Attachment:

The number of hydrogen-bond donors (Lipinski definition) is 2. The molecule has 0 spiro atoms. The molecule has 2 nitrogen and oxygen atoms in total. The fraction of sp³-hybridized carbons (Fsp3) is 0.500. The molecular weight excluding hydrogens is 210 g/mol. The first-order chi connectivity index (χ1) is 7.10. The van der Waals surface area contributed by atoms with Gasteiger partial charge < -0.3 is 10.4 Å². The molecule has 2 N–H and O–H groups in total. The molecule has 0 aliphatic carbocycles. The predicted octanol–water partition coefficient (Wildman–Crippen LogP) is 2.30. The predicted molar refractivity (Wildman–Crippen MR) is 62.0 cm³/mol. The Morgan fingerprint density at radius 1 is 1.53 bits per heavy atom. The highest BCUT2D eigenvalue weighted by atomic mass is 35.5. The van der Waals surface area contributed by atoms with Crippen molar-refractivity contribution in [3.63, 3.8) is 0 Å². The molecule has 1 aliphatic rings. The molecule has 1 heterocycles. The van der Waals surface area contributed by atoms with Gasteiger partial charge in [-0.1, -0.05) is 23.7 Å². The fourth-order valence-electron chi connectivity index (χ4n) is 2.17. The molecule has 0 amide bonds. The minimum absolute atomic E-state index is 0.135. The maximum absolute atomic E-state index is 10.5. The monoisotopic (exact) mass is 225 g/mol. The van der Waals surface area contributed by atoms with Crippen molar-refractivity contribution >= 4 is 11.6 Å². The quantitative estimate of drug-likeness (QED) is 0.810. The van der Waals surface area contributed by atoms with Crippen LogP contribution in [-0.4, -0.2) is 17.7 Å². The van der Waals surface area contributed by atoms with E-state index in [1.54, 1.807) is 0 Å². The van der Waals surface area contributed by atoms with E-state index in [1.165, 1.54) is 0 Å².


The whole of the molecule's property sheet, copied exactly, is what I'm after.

The number of hydrogen-bond donors (Lipinski definition) is 2. The molecule has 0 spiro atoms. The molecule has 2 nitrogen and oxygen atoms in total. The fraction of sp³-hybridized carbons (Fsp3) is 0.500. The molecular weight excluding hydrogens is 210 g/mol. The first-order chi connectivity index (χ1) is 7.10. The van der Waals surface area contributed by atoms with Gasteiger partial charge < -0.3 is 10.4 Å². The molecule has 2 N–H and O–H groups in total. The molecule has 0 aliphatic carbocycles. The predicted octanol–water partition coefficient (Wildman–Crippen LogP) is 2.30. The predicted molar refractivity (Wildman–Crippen MR) is 62.0 cm³/mol. The Morgan fingerprint density at radius 1 is 1.53 bits per heavy atom. The highest BCUT2D eigenvalue weighted by atomic mass is 35.5. The van der Waals surface area contributed by atoms with Crippen molar-refractivity contribution in [3.63, 3.8) is 0 Å². The molecule has 1 aliphatic rings. The molecule has 1 heterocycles. The van der Waals surface area contributed by atoms with Gasteiger partial charge in [-0.1, -0.05) is 23.7 Å². The fourth-order valence-electron chi connectivity index (χ4n) is 2.17. The molecule has 0 amide bonds. The minimum absolute atomic E-state index is 0.135. The maximum absolute atomic E-state index is 10.5. The monoisotopic (exact) mass is 225 g/mol. The van der Waals surface area contributed by atoms with Crippen molar-refractivity contribution >= 4 is 11.6 Å². The quantitative estimate of drug-likeness (QED) is 0.810. The van der Waals surface area contributed by atoms with Crippen LogP contribution in [-0.4, -0.2) is 17.7 Å². The van der Waals surface area contributed by atoms with E-state index in [1.54, 1.807) is 0 Å². The van der Waals surface area contributed by atoms with E-state index in [1.165, 1.54) is 0 Å².